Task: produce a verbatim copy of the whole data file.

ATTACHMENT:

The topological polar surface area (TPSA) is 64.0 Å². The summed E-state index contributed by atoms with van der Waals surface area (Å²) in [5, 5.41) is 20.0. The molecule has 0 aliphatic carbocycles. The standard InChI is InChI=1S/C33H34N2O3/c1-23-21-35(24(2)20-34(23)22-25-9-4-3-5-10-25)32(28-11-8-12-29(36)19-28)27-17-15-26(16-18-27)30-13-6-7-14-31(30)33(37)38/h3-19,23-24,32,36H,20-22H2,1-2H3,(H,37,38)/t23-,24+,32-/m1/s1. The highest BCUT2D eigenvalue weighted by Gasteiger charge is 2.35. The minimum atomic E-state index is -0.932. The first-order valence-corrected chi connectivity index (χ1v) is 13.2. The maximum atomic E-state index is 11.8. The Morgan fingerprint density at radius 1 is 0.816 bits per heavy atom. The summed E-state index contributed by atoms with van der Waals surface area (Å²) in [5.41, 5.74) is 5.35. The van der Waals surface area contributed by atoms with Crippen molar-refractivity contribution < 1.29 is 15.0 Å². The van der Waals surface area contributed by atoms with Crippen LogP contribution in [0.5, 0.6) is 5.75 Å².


The topological polar surface area (TPSA) is 64.0 Å². The summed E-state index contributed by atoms with van der Waals surface area (Å²) in [5, 5.41) is 20.0. The molecule has 0 aliphatic carbocycles. The standard InChI is InChI=1S/C33H34N2O3/c1-23-21-35(24(2)20-34(23)22-25-9-4-3-5-10-25)32(28-11-8-12-29(36)19-28)27-17-15-26(16-18-27)30-13-6-7-14-31(30)33(37)38/h3-19,23-24,32,36H,20-22H2,1-2H3,(H,37,38)/t23-,24+,32-/m1/s1. The highest BCUT2D eigenvalue weighted by Gasteiger charge is 2.35. The minimum atomic E-state index is -0.932. The first-order valence-corrected chi connectivity index (χ1v) is 13.2. The maximum atomic E-state index is 11.8. The Morgan fingerprint density at radius 1 is 0.816 bits per heavy atom. The summed E-state index contributed by atoms with van der Waals surface area (Å²) in [5.41, 5.74) is 5.35. The van der Waals surface area contributed by atoms with Crippen molar-refractivity contribution < 1.29 is 15.0 Å². The van der Waals surface area contributed by atoms with Crippen LogP contribution in [0.5, 0.6) is 5.75 Å².